General Wesley Clark Goes to Battle for Ethanol

April 28th, 2009

General Wesley Clark Goes to Battle for Ethanol Industry
“It is a national-security issue,” he says

by Greg Burns
The Chicago Tribune

The flag is flying at half mast for America's ethanol business, but that won't stop producers from trying to wrap themselves up in it.

This once-hot industry is in the midst of a financial meltdown. It's also facing a regulatory challenge in, of all places, environmentally friendly California. So who can blame it for trying to fan a little patriotic fervor?

The cavalry has arrived in the form of Wesley Clark, ex-four-star general, NATO supreme allied commander and Democratic presidential candidate. As the front man for a recently formed industry advocacy group, he is ethanol's newest hero. And in the Obama administration, he has found a friendly ear. In California, however, he has trouble being heard.

A proposal before the California Air Resources Board poses one of the biggest risks ever for ethanol brewed from corn — which accounts for the vast majority of today's domestic supply.

California is expected to adopt a new carbon standard that takes into account the indirect use of land in producing fuel. That would boost the greenhouse gases attributed to corn ethanol, making it a less green alternative. Other states could follow California's lead.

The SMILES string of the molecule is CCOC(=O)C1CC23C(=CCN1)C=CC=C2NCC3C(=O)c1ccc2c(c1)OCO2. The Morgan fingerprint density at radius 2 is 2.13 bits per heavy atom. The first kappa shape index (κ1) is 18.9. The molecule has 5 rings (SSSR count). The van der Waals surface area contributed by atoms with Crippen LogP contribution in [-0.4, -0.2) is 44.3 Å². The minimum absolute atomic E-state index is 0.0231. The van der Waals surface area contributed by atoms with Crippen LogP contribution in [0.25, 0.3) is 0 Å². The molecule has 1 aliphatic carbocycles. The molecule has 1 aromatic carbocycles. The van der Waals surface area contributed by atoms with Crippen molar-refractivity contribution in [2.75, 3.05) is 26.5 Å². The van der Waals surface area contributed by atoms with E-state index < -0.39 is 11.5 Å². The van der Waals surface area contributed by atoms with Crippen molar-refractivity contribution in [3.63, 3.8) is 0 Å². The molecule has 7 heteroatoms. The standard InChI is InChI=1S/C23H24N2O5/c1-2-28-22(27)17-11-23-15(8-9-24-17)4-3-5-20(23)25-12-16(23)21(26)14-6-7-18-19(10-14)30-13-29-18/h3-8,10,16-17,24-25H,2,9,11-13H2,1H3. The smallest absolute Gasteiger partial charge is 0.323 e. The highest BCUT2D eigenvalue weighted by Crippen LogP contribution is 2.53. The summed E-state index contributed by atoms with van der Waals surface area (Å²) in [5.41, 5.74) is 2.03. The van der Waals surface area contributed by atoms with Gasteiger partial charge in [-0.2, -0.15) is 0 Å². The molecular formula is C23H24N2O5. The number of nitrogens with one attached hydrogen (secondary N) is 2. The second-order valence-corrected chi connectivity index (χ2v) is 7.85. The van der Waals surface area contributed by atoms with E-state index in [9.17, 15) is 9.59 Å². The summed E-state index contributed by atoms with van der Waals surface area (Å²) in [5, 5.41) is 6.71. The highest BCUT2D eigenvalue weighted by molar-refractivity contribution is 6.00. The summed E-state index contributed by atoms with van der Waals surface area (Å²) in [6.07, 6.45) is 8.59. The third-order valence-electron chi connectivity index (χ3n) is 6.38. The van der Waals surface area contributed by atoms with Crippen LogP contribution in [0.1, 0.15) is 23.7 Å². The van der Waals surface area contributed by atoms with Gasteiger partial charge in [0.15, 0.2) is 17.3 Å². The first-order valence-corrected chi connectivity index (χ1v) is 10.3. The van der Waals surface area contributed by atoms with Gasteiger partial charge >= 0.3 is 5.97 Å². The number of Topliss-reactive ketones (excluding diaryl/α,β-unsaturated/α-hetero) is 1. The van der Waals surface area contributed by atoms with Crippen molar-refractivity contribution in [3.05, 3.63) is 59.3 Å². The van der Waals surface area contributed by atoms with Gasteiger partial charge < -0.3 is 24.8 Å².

The ethanol lobby is struggling to defuse the threat. Clark is a bridge to common ground with those more concerned about America's reliance on foreign oil than its corn growers.

With his military credentials, Clark is a walking reminder of ethanol's potential for reducing dependence on energy from the Mideast. “It is a national-security issue,” he said in an interview. “That's why I'm in it.”

On Thursday, with hearings under way, Clark's Growth Energy advocacy group said the California plan “has the potential to accelerate or freeze America's drive towards energy independence.”

Yet ethanol's most immediate problem is financial.

Across the Corn Belt, biofuel plants are losing money. A bunch of these overgrown distilleries stand idle or half-built in rural hamlets that just a couple of years ago saw them as the ticket to economic revitalization. Meantime, Valero Energy Corp. and other bargain hunters sift through bankrupt assets, paying dimes on the dollar for the choice bits.

Volatile commodity prices “caught ethanol plants mostly with their pants down,” noted Rick Kment, biofuels analyst at research firm DTN. That has scared away investments, and pushed back commercial development of ethanol from municipal waste, switch grass and other raw materials.

Federal mandates require more ethanol from various sources in the future, and no one's sure how that will happen. Naturally, Clark has a fix in mind. To hear him tell it, ethanol's problems have little to do with supply and demand, over-investment or the mechanics of profit and loss. Rather, he said, bureaucratic rules have artificially constrained the market.

“It's a Washington problem,” Clark said. So he's got a Washington solution: Push the present 10 percent limit on ethanol in gasoline blends to as high as 15 percent.

That proposal elicits a groan from Big Food, Big Oil, Big Auto, Big Environment and practically everybody else who doesn't grow grain.

But Clark figures that if ethanol can get through these hard times with a little forbearance from Washington and Sacramento, it will pay dividends. “Everybody expects it to boom again,” he said. “This is the way it works in this industry.”